Intellectual property is an important asset for companies and inventors, particularly those that engage in creative work. Establishing intellectual property rights is a vital component of modern business, and working with an intellectual property attorney can help to ensure these rights are protected.
Here is a look at what these types of lawyers do and the type of training they need to work effectively.
What Is an Intellectual Property Attorney?
An intellectual property attorney is a type of legal professional who specializes in intellectual property law. This helps to ensure that individuals and companies can obtain and practice ownership rights over the materials that they invent or create.
There are six areas of intellectual property law:
- Copyright Law – Copyrights are designed to protect the rights of creative authors and determine who may use or control their property. Some of the professionals who use copyright attorneys to protect creative work include musicians, writers, artists and photographers.
- Patent Law – Patent attorneys write patents and negotiate cases that involve patent rights. Patents are designed to protect the right to new inventions, computer programs, industrial processes and technologies.
- Trademark Law – Trademark attorneys file and create paperwork that protects logos, business names and slogans. They may also file lawsuits or negotiate to help clients obtain trademark rights.
- Trade Secret Law – Trade secret laws aim to protect businesses and their ownership of certain methods of production or formulas. Trade secret attorneys help to register these processes.
- Unfair Competition – Competition laws are established to make sure that businesses are trading and producing goods in a fair manner. Competition attorneys defend companies in cases involving allegations of unfair competition.
- Licensing – Licensing provides a way for someone who does not own a piece of intellectual property to use it legally in exchange for a fee. For example, when filmmakers want to use a certain song in their movie soundtrack, they need to set up a license that gives them permission to use it. Intellectual property attorneys who specialize in licensing can negotiate and draft appropriate documents.
What Are the Responsibilities of an Intellectual Property Attorney?
In a broader sense, intellectual property attorneys work to protect the intellectual properties of their clients, counseling them on establishing and protecting their intellectual capital. They may litigate intellectual property issues throughout the world, in addition to representing clients in state and federal courts and in front of administrative agencies such as the International Trade Commission and the U.S. Patent and Trademark Office (USPTO).
Depending on the clients and the type of intellectual property, the work they do will vary, but some of their specific responsibilities may include:
- Reviewing and creating legal documents such as patents and trademark paperwork
- Collaborating with patent and trademark offices
- Transferring the ownership rights of intellectual property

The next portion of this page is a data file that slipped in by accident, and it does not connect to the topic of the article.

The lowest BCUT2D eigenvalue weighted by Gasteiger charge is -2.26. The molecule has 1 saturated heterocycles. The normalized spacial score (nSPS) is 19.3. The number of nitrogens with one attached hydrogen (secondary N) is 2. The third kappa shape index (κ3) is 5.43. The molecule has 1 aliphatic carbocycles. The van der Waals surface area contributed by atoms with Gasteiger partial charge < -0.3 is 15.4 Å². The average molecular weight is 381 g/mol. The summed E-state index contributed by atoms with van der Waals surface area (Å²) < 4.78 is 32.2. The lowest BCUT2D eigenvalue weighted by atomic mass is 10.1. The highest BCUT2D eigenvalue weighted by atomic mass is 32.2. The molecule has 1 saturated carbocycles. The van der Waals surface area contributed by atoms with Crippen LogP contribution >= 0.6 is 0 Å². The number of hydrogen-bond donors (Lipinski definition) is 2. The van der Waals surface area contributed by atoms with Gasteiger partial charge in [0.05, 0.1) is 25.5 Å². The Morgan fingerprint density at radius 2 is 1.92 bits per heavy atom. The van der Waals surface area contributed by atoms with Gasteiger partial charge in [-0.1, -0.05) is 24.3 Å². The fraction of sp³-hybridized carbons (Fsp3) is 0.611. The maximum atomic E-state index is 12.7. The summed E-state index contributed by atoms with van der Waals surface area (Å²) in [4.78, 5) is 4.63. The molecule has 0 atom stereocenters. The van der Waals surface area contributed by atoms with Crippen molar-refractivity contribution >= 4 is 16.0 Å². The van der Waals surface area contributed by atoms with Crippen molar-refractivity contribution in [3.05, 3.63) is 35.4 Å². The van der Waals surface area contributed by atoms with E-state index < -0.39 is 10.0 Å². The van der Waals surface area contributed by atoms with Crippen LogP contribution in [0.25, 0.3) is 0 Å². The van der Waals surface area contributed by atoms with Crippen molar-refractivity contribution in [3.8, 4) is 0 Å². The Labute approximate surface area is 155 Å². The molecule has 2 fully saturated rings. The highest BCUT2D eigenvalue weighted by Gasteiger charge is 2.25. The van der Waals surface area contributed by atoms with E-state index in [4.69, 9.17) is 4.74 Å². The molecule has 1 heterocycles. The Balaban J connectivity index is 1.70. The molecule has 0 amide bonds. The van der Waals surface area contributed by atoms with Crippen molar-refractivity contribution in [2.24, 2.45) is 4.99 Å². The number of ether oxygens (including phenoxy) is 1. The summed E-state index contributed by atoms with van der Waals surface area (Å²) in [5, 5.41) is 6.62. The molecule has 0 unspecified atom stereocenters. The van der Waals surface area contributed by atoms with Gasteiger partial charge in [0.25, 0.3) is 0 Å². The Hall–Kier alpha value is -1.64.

- Representing their clients in court
- Advising their clients on actions and legal rights related to their intellectual property
- Filing lawsuits and negotiating legal settlements
- Carrying out research and interviews to support legal proceedings and court cases
- Drafting licensing agreements or contracts
- Providing advice to clients about intellectual property rights and documents
What Type of Training Do Intellectual Property Attorneys Need?
Before they can practice law, intellectual property attorneys need to meet certain requirements. These include:
Some types of intellectual property attorneys can obtain a bachelor’s degree in any field before entering law school. However, those who plan to work as patent or trademark attorneys should have an undergraduate degree in one of the relevant technical fields. For example, patent attorneys who intend to work on patents for computers need an undergraduate degree in computer science.
Some of the other technical undergraduate degrees that patent attorneys may need to obtain, depending on their intended area of specialty, include chemistry, biology, math, software design, engineering or physics.
Those who intend to become intellectual property attorneys must earn their juris doctor degree. The first year of law school is typically devoted to general legal concepts, while the second and third years typically involve concentrating on specialized areas.
State Bar Examination
Following law school graduation, those who wish to work as intellectual property attorneys must pass their state bar examination. Attorneys who plan to practice in multiple states will need to take more than one state bar examination.
After passing a bar exam, lawyers may obtain a license to become a practicing attorney. Before their application is approved, their state board will review their bar exam, character references and educational experience.
U.S. Patent and Trademark Office Registration
Most intellectual property attorneys work with trademarks and patents. Therefore, they must register with the US Patent and Trademark Office, providing evidence that they have successfully completed undergraduate studies in a relevant field. They must also pass the USPTO exam. However, intellectual property attorneys who focus on trade secrets or copyrights may not need to register with this body.
Contact the Intellectual Property Lawyers at Metrolex IP
To find out more about how to protect and defend your intellectual property rights, contact the Washington, D.C. intellectual property attorneys at Metrolex IP today. Our attorneys specialize in practice areas such as patents, copyrights, trademarks, franchising, due diligence and software licensing.